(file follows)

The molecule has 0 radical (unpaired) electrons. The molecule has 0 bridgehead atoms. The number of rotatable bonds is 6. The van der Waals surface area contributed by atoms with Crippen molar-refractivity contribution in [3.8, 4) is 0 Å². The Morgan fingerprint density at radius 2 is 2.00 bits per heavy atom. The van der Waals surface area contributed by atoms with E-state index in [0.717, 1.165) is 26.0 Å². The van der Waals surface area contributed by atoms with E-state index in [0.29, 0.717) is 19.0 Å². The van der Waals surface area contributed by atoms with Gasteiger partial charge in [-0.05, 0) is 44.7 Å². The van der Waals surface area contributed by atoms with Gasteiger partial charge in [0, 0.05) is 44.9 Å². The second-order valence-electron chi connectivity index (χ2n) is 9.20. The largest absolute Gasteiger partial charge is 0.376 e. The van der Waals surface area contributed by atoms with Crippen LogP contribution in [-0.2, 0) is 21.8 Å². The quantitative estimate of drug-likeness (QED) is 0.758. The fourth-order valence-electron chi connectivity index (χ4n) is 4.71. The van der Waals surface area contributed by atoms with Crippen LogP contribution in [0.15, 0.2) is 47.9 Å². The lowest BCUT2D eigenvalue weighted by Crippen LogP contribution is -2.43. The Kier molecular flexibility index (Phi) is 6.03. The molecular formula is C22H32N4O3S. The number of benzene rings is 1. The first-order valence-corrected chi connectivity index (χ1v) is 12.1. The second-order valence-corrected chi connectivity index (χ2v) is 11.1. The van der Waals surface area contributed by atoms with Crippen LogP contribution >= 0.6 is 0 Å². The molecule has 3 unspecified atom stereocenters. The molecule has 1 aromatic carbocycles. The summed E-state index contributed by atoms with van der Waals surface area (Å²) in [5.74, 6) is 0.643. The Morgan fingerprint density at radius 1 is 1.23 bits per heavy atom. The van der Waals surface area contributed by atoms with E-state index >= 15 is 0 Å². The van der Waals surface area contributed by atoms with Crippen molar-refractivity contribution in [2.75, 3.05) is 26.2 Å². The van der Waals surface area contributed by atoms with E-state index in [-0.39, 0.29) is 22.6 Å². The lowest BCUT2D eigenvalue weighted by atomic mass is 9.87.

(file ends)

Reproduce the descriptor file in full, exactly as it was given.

The molecule has 0 radical (unpaired) electrons. The molecule has 0 bridgehead atoms. The number of rotatable bonds is 6. The van der Waals surface area contributed by atoms with Crippen molar-refractivity contribution in [3.8, 4) is 0 Å². The Morgan fingerprint density at radius 2 is 2.00 bits per heavy atom. The van der Waals surface area contributed by atoms with E-state index in [0.717, 1.165) is 26.0 Å². The van der Waals surface area contributed by atoms with E-state index in [0.29, 0.717) is 19.0 Å². The van der Waals surface area contributed by atoms with Gasteiger partial charge in [-0.05, 0) is 44.7 Å². The van der Waals surface area contributed by atoms with Gasteiger partial charge in [0, 0.05) is 44.9 Å². The second-order valence-electron chi connectivity index (χ2n) is 9.20. The largest absolute Gasteiger partial charge is 0.376 e. The van der Waals surface area contributed by atoms with Crippen LogP contribution in [-0.2, 0) is 21.8 Å². The quantitative estimate of drug-likeness (QED) is 0.758. The fourth-order valence-electron chi connectivity index (χ4n) is 4.71. The van der Waals surface area contributed by atoms with Crippen LogP contribution in [0.15, 0.2) is 47.9 Å². The lowest BCUT2D eigenvalue weighted by Crippen LogP contribution is -2.43. The Kier molecular flexibility index (Phi) is 6.03. The molecular formula is C22H32N4O3S. The number of benzene rings is 1. The first-order valence-corrected chi connectivity index (χ1v) is 12.1. The second-order valence-corrected chi connectivity index (χ2v) is 11.1. The van der Waals surface area contributed by atoms with Crippen LogP contribution >= 0.6 is 0 Å². The molecule has 3 unspecified atom stereocenters. The molecule has 1 aromatic carbocycles. The summed E-state index contributed by atoms with van der Waals surface area (Å²) in [5.74, 6) is 0.643. The Morgan fingerprint density at radius 1 is 1.23 bits per heavy atom. The van der Waals surface area contributed by atoms with E-state index >= 15 is 0 Å². The van der Waals surface area contributed by atoms with Crippen molar-refractivity contribution in [2.75, 3.05) is 26.2 Å². The van der Waals surface area contributed by atoms with E-state index in [-0.39, 0.29) is 22.6 Å². The lowest BCUT2D eigenvalue weighted by atomic mass is 9.87.